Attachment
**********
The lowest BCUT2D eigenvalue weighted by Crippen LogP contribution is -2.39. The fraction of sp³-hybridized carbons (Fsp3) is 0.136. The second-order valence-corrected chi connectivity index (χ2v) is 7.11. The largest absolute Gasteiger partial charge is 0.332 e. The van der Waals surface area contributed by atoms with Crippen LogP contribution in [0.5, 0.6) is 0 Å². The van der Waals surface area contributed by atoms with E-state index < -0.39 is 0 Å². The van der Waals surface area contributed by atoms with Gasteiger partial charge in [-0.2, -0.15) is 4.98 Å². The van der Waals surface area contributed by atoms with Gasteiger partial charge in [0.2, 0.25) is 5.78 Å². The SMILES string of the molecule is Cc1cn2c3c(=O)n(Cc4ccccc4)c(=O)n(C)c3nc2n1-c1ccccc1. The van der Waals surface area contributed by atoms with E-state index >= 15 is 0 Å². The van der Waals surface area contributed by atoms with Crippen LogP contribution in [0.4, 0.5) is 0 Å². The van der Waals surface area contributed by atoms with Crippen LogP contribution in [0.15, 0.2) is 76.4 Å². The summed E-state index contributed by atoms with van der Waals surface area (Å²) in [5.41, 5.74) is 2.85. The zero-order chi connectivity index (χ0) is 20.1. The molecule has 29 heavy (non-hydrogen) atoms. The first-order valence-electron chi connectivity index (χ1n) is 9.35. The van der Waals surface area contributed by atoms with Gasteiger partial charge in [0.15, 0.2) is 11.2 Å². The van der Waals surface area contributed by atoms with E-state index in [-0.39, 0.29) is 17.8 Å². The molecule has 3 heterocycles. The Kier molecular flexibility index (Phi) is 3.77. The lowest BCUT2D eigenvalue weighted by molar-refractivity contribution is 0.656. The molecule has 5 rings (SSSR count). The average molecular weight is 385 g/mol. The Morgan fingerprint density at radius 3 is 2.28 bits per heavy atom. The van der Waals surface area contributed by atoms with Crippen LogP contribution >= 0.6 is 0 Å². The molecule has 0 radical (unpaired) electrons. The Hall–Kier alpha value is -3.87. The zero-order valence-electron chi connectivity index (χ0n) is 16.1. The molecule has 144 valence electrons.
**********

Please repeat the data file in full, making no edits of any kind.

The lowest BCUT2D eigenvalue weighted by Crippen LogP contribution is -2.39. The fraction of sp³-hybridized carbons (Fsp3) is 0.136. The second-order valence-corrected chi connectivity index (χ2v) is 7.11. The largest absolute Gasteiger partial charge is 0.332 e. The van der Waals surface area contributed by atoms with Crippen LogP contribution in [0.5, 0.6) is 0 Å². The van der Waals surface area contributed by atoms with E-state index < -0.39 is 0 Å². The van der Waals surface area contributed by atoms with Gasteiger partial charge in [-0.2, -0.15) is 4.98 Å². The van der Waals surface area contributed by atoms with Gasteiger partial charge in [0.2, 0.25) is 5.78 Å². The SMILES string of the molecule is Cc1cn2c3c(=O)n(Cc4ccccc4)c(=O)n(C)c3nc2n1-c1ccccc1. The van der Waals surface area contributed by atoms with E-state index >= 15 is 0 Å². The van der Waals surface area contributed by atoms with Crippen LogP contribution in [0.4, 0.5) is 0 Å². The van der Waals surface area contributed by atoms with Crippen LogP contribution in [0.15, 0.2) is 76.4 Å². The summed E-state index contributed by atoms with van der Waals surface area (Å²) in [5.41, 5.74) is 2.85. The zero-order chi connectivity index (χ0) is 20.1. The molecule has 29 heavy (non-hydrogen) atoms. The first-order valence-electron chi connectivity index (χ1n) is 9.35. The van der Waals surface area contributed by atoms with Gasteiger partial charge in [0.15, 0.2) is 11.2 Å². The van der Waals surface area contributed by atoms with E-state index in [-0.39, 0.29) is 17.8 Å². The molecule has 3 heterocycles. The Kier molecular flexibility index (Phi) is 3.77. The lowest BCUT2D eigenvalue weighted by molar-refractivity contribution is 0.656. The molecule has 5 rings (SSSR count). The average molecular weight is 385 g/mol. The Morgan fingerprint density at radius 3 is 2.28 bits per heavy atom. The van der Waals surface area contributed by atoms with Crippen LogP contribution >= 0.6 is 0 Å². The molecule has 0 radical (unpaired) electrons. The Hall–Kier alpha value is -3.87. The zero-order valence-electron chi connectivity index (χ0n) is 16.1. The molecule has 144 valence electrons.